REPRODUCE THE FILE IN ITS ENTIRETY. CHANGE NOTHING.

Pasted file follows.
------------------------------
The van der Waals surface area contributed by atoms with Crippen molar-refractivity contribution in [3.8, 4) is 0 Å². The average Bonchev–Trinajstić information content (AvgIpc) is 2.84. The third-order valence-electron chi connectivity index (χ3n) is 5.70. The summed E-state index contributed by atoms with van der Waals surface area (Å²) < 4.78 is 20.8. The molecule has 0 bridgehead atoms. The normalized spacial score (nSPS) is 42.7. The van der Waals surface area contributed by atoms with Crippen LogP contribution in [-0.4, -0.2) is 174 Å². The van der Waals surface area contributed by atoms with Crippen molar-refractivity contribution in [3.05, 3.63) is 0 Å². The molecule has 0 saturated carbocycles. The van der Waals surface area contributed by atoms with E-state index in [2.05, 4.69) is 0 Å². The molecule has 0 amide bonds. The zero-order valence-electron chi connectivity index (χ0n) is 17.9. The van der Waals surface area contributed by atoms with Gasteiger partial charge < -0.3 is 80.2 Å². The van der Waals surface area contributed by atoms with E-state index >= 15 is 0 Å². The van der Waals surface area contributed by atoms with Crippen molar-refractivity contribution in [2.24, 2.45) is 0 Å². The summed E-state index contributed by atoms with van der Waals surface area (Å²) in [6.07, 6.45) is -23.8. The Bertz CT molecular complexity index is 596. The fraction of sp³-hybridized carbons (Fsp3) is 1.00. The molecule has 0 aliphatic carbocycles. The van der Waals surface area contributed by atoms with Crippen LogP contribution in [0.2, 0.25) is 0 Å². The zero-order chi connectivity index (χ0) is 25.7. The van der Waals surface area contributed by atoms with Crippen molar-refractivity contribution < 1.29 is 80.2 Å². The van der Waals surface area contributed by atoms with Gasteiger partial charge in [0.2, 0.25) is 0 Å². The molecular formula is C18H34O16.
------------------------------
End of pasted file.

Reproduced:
The van der Waals surface area contributed by atoms with Crippen molar-refractivity contribution in [3.8, 4) is 0 Å². The average Bonchev–Trinajstić information content (AvgIpc) is 2.84. The third-order valence-electron chi connectivity index (χ3n) is 5.70. The summed E-state index contributed by atoms with van der Waals surface area (Å²) < 4.78 is 20.8. The molecule has 0 bridgehead atoms. The normalized spacial score (nSPS) is 42.7. The van der Waals surface area contributed by atoms with Crippen LogP contribution in [-0.4, -0.2) is 174 Å². The van der Waals surface area contributed by atoms with Crippen molar-refractivity contribution in [3.05, 3.63) is 0 Å². The molecule has 0 saturated carbocycles. The van der Waals surface area contributed by atoms with E-state index in [2.05, 4.69) is 0 Å². The molecule has 0 amide bonds. The zero-order valence-electron chi connectivity index (χ0n) is 17.9. The van der Waals surface area contributed by atoms with Gasteiger partial charge < -0.3 is 80.2 Å². The van der Waals surface area contributed by atoms with E-state index >= 15 is 0 Å². The van der Waals surface area contributed by atoms with Crippen molar-refractivity contribution in [2.24, 2.45) is 0 Å². The summed E-state index contributed by atoms with van der Waals surface area (Å²) in [6.07, 6.45) is -23.8. The Bertz CT molecular complexity index is 596. The fraction of sp³-hybridized carbons (Fsp3) is 1.00. The molecule has 0 aliphatic carbocycles. The van der Waals surface area contributed by atoms with Crippen LogP contribution in [0.2, 0.25) is 0 Å². The zero-order chi connectivity index (χ0) is 25.7. The van der Waals surface area contributed by atoms with Crippen molar-refractivity contribution < 1.29 is 80.2 Å². The van der Waals surface area contributed by atoms with Gasteiger partial charge in [0.2, 0.25) is 0 Å². The molecular formula is C18H34O16.